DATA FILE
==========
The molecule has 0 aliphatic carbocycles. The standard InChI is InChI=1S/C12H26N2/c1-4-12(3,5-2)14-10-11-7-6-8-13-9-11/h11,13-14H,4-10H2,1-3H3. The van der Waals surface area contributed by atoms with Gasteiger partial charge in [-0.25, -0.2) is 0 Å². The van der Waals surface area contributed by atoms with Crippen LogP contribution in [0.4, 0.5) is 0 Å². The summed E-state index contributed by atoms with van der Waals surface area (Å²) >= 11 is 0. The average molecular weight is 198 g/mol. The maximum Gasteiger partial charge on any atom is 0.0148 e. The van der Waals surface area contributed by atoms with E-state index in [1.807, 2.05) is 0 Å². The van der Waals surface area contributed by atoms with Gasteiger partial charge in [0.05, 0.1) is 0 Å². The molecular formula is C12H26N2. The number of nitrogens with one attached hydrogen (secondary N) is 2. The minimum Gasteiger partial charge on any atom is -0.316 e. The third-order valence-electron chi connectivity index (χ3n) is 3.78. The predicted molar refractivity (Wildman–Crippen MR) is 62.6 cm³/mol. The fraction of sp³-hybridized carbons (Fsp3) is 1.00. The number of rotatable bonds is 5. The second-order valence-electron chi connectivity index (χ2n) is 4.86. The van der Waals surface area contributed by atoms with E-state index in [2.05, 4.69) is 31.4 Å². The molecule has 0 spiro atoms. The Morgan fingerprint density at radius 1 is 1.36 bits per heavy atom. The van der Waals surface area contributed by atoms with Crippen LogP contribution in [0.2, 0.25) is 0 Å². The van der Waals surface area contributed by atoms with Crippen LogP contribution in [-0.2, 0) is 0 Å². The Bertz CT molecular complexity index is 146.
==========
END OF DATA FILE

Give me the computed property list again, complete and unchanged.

The molecule has 0 aliphatic carbocycles. The standard InChI is InChI=1S/C12H26N2/c1-4-12(3,5-2)14-10-11-7-6-8-13-9-11/h11,13-14H,4-10H2,1-3H3. The van der Waals surface area contributed by atoms with Gasteiger partial charge in [-0.25, -0.2) is 0 Å². The van der Waals surface area contributed by atoms with Crippen LogP contribution in [0.4, 0.5) is 0 Å². The summed E-state index contributed by atoms with van der Waals surface area (Å²) >= 11 is 0. The average molecular weight is 198 g/mol. The maximum Gasteiger partial charge on any atom is 0.0148 e. The van der Waals surface area contributed by atoms with E-state index in [1.807, 2.05) is 0 Å². The van der Waals surface area contributed by atoms with Gasteiger partial charge in [0.05, 0.1) is 0 Å². The molecular formula is C12H26N2. The number of nitrogens with one attached hydrogen (secondary N) is 2. The minimum Gasteiger partial charge on any atom is -0.316 e. The third-order valence-electron chi connectivity index (χ3n) is 3.78. The predicted molar refractivity (Wildman–Crippen MR) is 62.6 cm³/mol. The fraction of sp³-hybridized carbons (Fsp3) is 1.00. The number of rotatable bonds is 5. The second-order valence-electron chi connectivity index (χ2n) is 4.86. The van der Waals surface area contributed by atoms with E-state index in [2.05, 4.69) is 31.4 Å². The molecule has 0 spiro atoms. The Morgan fingerprint density at radius 1 is 1.36 bits per heavy atom. The van der Waals surface area contributed by atoms with Crippen LogP contribution in [0.2, 0.25) is 0 Å². The van der Waals surface area contributed by atoms with Crippen LogP contribution in [-0.2, 0) is 0 Å². The Bertz CT molecular complexity index is 146.